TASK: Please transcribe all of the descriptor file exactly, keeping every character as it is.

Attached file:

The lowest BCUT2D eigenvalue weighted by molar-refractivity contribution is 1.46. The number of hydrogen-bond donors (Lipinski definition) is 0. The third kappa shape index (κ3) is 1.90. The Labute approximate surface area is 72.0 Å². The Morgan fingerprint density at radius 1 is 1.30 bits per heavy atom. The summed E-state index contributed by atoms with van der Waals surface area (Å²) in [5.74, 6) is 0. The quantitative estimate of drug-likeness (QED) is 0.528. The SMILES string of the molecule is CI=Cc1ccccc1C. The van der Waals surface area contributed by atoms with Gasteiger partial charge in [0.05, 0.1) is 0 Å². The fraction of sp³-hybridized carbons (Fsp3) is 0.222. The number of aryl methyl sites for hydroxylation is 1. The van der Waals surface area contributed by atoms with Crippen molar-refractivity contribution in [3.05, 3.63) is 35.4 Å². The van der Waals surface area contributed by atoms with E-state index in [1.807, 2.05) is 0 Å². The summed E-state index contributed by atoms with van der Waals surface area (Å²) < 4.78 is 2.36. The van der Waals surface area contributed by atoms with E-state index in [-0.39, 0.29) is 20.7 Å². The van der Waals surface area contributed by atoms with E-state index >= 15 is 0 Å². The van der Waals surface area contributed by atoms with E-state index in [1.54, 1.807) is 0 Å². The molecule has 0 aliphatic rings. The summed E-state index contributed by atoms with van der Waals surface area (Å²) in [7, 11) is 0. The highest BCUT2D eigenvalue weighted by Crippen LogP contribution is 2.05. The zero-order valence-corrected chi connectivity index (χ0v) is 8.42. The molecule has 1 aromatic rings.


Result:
The lowest BCUT2D eigenvalue weighted by molar-refractivity contribution is 1.46. The number of hydrogen-bond donors (Lipinski definition) is 0. The third kappa shape index (κ3) is 1.90. The Labute approximate surface area is 72.0 Å². The Morgan fingerprint density at radius 1 is 1.30 bits per heavy atom. The summed E-state index contributed by atoms with van der Waals surface area (Å²) in [5.74, 6) is 0. The quantitative estimate of drug-likeness (QED) is 0.528. The SMILES string of the molecule is CI=Cc1ccccc1C. The van der Waals surface area contributed by atoms with Gasteiger partial charge in [0.05, 0.1) is 0 Å². The fraction of sp³-hybridized carbons (Fsp3) is 0.222. The number of aryl methyl sites for hydroxylation is 1. The van der Waals surface area contributed by atoms with Crippen molar-refractivity contribution in [3.05, 3.63) is 35.4 Å². The van der Waals surface area contributed by atoms with E-state index in [1.807, 2.05) is 0 Å². The summed E-state index contributed by atoms with van der Waals surface area (Å²) < 4.78 is 2.36. The van der Waals surface area contributed by atoms with E-state index in [-0.39, 0.29) is 20.7 Å². The van der Waals surface area contributed by atoms with E-state index >= 15 is 0 Å². The van der Waals surface area contributed by atoms with E-state index in [1.54, 1.807) is 0 Å². The molecule has 0 aliphatic rings. The summed E-state index contributed by atoms with van der Waals surface area (Å²) in [7, 11) is 0. The highest BCUT2D eigenvalue weighted by Crippen LogP contribution is 2.05. The zero-order valence-corrected chi connectivity index (χ0v) is 8.42. The molecule has 1 aromatic rings.